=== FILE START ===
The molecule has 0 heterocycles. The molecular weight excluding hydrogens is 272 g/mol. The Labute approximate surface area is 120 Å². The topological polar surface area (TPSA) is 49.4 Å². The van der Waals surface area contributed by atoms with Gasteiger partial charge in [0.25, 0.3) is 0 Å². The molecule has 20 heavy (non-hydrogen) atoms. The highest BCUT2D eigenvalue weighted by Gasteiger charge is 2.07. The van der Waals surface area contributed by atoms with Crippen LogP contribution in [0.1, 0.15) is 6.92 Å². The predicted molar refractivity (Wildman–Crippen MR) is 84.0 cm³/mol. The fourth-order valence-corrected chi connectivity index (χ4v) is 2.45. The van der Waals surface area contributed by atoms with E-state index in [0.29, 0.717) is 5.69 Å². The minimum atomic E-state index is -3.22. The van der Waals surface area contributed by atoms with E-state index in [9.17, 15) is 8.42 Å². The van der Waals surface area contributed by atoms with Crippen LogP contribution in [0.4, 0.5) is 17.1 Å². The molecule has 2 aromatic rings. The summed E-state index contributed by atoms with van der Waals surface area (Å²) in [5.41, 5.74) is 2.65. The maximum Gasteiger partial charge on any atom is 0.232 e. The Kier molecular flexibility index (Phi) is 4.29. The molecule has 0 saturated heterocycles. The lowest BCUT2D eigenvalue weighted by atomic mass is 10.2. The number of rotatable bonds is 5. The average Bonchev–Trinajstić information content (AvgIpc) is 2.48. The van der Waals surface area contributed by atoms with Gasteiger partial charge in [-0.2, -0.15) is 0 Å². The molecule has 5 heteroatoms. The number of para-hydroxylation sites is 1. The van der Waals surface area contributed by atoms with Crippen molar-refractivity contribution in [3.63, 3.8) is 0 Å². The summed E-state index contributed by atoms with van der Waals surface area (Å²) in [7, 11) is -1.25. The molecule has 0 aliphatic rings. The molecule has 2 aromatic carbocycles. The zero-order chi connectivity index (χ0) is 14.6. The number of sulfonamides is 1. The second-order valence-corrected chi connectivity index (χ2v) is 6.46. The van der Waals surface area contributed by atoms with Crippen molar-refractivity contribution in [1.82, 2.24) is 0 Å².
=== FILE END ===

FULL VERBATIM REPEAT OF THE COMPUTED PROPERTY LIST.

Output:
The molecule has 0 heterocycles. The molecular weight excluding hydrogens is 272 g/mol. The Labute approximate surface area is 120 Å². The topological polar surface area (TPSA) is 49.4 Å². The van der Waals surface area contributed by atoms with Gasteiger partial charge in [0.25, 0.3) is 0 Å². The molecule has 20 heavy (non-hydrogen) atoms. The highest BCUT2D eigenvalue weighted by Gasteiger charge is 2.07. The van der Waals surface area contributed by atoms with Crippen LogP contribution in [0.1, 0.15) is 6.92 Å². The predicted molar refractivity (Wildman–Crippen MR) is 84.0 cm³/mol. The fourth-order valence-corrected chi connectivity index (χ4v) is 2.45. The van der Waals surface area contributed by atoms with E-state index in [0.29, 0.717) is 5.69 Å². The minimum atomic E-state index is -3.22. The van der Waals surface area contributed by atoms with E-state index in [9.17, 15) is 8.42 Å². The van der Waals surface area contributed by atoms with Crippen LogP contribution in [0.4, 0.5) is 17.1 Å². The molecule has 2 aromatic rings. The summed E-state index contributed by atoms with van der Waals surface area (Å²) in [5.41, 5.74) is 2.65. The maximum Gasteiger partial charge on any atom is 0.232 e. The Kier molecular flexibility index (Phi) is 4.29. The molecule has 0 saturated heterocycles. The lowest BCUT2D eigenvalue weighted by atomic mass is 10.2. The number of rotatable bonds is 5. The average Bonchev–Trinajstić information content (AvgIpc) is 2.48. The van der Waals surface area contributed by atoms with Gasteiger partial charge in [-0.2, -0.15) is 0 Å². The molecule has 5 heteroatoms. The number of para-hydroxylation sites is 1. The van der Waals surface area contributed by atoms with Crippen molar-refractivity contribution in [3.63, 3.8) is 0 Å². The summed E-state index contributed by atoms with van der Waals surface area (Å²) in [7, 11) is -1.25. The molecule has 0 aliphatic rings. The molecule has 2 aromatic carbocycles. The zero-order chi connectivity index (χ0) is 14.6. The number of sulfonamides is 1. The second-order valence-corrected chi connectivity index (χ2v) is 6.46. The van der Waals surface area contributed by atoms with Crippen molar-refractivity contribution in [1.82, 2.24) is 0 Å².